All the references to Mark Millar’s infamous “Orson Welles was doing a Batman movie hoax” of 2003 in this piece by Brad Ricca suggest to me that this is another clever hoax: the claim that in the May 1937 issue of More Fun featuring Doctor Occult, the Siegel and Shuster team has drawn a familiarly shaped proto-Bat-man. The actual Batman first appeared in Detective Comics #27 (May 1939).

Although Superman was the most famous creation of the Siegel and Shuster team, it wasn’t their first work. They had already created Doctor Occult for More Fun in 1935. According to Ricca, author of the excellent biography of the Superman creators, Superboys, the timing lends itself to a host of theories:

The two panels have visual similarities, but here’s where it gets really interesting: two issues after the Doctor Occult story in More Fun, Kane himself began contributing to the magazine, meaning that he surely must have been familiar with Siegel and Shuster’s work. And the editor on More Fun in 1937 who gave Kane his first work there? None other than Vin Sullivan, the man who would then allegedly ask Kane to pitch a new superhero to him, just like one of Siegel and Shuster’s, barely two years later.

Ricca doesn’t draw any conclusions on why this was done or whether it was some kind of in joke. As I said, the frequent mentions of hoaxes, made me suspicious of this but in a tweet, Ricca says it’s not a hoax:

That said, if it were it would be a pretty clever gag, laying as it does on comics scholars who study the publishing history of Major Malcolm Wheeler-Nicholson. And the truth is both Shuster and the swipe-happy Kane were drawing on familiar Dracula images. So this is almost certainly a case of swiping the same influence.



  1. I know this will never happen because of the years of legal fighting between Warners and the families, but God, do I wish they’d put out a nice collection of all the early Siegel/Shuster comics. Yeah, they’re often rough around the edges, but stuff like Doctor Occult and Radio Squad have a certain verve to them that shows the energy and promise of that team’s imagination. It’s a shame you can only read that stuff by digging it up online.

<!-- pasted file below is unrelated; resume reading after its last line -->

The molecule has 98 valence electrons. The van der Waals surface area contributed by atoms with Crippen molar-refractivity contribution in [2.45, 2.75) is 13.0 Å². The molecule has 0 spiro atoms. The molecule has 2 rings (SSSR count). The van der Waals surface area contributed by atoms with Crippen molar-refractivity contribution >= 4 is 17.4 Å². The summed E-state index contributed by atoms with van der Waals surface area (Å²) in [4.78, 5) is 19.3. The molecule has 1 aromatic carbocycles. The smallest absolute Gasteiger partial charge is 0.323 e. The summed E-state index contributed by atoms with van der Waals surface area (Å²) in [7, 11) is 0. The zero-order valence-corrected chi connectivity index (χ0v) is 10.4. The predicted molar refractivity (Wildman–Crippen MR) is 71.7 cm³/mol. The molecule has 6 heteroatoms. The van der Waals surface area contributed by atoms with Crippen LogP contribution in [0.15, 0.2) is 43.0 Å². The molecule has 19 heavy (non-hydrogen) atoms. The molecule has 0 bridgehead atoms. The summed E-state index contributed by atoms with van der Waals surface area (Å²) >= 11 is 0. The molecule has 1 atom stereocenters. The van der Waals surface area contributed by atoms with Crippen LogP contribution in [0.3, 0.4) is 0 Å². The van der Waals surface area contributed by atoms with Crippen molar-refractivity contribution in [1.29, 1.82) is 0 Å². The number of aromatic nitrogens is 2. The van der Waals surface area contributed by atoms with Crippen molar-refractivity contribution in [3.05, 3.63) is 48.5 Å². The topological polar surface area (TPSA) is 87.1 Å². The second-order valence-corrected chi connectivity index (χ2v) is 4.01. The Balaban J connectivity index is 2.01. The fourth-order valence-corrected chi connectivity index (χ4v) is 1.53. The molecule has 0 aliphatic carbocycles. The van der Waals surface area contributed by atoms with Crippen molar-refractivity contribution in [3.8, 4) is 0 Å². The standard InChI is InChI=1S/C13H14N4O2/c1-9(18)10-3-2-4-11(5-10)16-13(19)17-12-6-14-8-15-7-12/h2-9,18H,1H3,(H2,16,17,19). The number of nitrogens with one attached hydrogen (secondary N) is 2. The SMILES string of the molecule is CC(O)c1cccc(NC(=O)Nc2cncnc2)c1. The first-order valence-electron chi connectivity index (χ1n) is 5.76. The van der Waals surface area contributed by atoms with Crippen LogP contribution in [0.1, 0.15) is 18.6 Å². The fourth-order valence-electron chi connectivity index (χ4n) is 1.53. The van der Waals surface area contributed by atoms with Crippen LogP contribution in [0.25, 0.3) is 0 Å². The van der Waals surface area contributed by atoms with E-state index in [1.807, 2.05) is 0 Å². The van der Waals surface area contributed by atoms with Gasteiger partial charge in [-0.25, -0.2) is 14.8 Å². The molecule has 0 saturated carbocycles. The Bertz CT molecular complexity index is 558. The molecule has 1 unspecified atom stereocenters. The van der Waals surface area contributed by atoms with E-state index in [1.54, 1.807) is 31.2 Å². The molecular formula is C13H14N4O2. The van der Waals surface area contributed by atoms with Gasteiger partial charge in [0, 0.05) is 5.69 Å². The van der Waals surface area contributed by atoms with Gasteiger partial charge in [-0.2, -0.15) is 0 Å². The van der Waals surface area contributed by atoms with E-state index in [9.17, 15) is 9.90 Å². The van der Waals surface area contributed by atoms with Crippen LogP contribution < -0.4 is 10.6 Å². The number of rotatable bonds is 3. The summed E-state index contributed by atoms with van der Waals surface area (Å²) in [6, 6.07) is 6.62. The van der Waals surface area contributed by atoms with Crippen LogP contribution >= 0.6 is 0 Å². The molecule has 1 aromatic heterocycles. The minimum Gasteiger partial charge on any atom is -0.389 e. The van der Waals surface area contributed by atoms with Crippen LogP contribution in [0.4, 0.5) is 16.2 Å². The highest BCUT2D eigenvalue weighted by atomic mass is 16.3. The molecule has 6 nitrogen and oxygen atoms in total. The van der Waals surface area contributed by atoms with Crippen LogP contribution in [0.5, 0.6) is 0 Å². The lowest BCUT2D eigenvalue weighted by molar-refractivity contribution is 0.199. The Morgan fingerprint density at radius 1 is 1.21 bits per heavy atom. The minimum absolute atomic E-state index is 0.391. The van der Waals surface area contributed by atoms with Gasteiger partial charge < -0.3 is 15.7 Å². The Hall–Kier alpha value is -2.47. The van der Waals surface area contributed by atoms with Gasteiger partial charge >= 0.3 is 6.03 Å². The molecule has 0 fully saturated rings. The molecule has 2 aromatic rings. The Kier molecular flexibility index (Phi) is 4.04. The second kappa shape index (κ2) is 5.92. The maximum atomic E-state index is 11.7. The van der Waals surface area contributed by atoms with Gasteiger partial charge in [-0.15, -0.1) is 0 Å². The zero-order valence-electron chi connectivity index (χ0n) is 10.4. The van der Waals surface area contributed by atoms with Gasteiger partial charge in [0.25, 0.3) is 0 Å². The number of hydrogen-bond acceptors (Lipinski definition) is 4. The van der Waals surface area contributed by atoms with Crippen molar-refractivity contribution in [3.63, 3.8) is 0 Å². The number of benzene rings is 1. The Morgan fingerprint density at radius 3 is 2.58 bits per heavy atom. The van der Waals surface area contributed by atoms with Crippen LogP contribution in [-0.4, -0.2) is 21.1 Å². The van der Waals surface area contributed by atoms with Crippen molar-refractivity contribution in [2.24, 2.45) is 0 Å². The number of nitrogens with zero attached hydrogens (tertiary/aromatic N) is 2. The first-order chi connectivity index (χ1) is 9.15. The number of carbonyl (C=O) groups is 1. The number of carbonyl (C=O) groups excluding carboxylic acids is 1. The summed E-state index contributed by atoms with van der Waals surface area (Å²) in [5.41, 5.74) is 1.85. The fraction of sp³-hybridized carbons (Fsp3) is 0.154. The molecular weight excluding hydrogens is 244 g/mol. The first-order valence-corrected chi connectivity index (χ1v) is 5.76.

2. This is one instance where Bob Kane may have actually been influenced, rather than swiping. The Batman’s cape is similar is design, but the Siegel/Shuster characters are rather nondescript in comparison.

  3. but kane came up with SKYMAN and that charactor had a stiff glider wing style cape. it was bill finger who gave him his cowl and cape, and also changed the name to batman, so it would have to be finger swiping the panel.

  4. Winged, cloaked, batlike figures had been around in “sensational” fiction for donkey’s years. No case to answer.

  5. I think what everyone is missing here is that not only did Jerry and Joe present a bat-winged figure but that the text actually refers to “a bat-man.”

  6. I’ve seen pages from that story before. It’s not a hoax. Also, too well-drawn to be a hoax. Given that Kane himself contributed to the magazine, I think the case is strong that the scene inspired his superhero “Bat-man” much in the way that Flash Gordon’s Hawkmen inspired, etc. Remember that Kane just put batwings on a standard-issue superhero suit before Finger added the headpiece.

  7. I agree with Booksteve — it’s the name and spelling that gets me. And a brief correction for my initial post — the More Fun issue in question is #28 from January 1938 — sorry for the typo (my fault). Note that this brings the appearance of Siegel and Shuster’s “Bat-man” a year closer to the Detective #27 “Bat-man.”

    Hoax? Conspiracy? Or a reason to hunt down this issue?

  8. Hoax? Conspiracy? Or a reason to hunt down this issue?

    An odd, or unfortunate, thing about the idea of Batman being swiped by someone is that, in genre fiction, influences aren’t concealed. They’re celebrated. Authors readily talk about their favorite authors; blurbs on the back of dust jackets compare _____ to _____ favorably. Authors don’t resist comparisons because they’re selling stories, not characters, and the details in their stories are what distinguish them from each other and make them enjoyable. If genre fiction authors considered characters their properties, and fought to prevent other authors from using similar characters in their stories, fictional genres wouldn’t exist.


  9. So I’ve posted some more evidence (and maybe an answer) over at my blog:


    Superman was certainly a massive hodgepodge of cultural and character swipes and influence — and so was Batman — just a question of whether or not there was any intersection. The evidence is obviously flimsy at best (just one panel), but I wonder if there would have been a remote legal avenue here, in some past parallel universe? Jeff Trexler?

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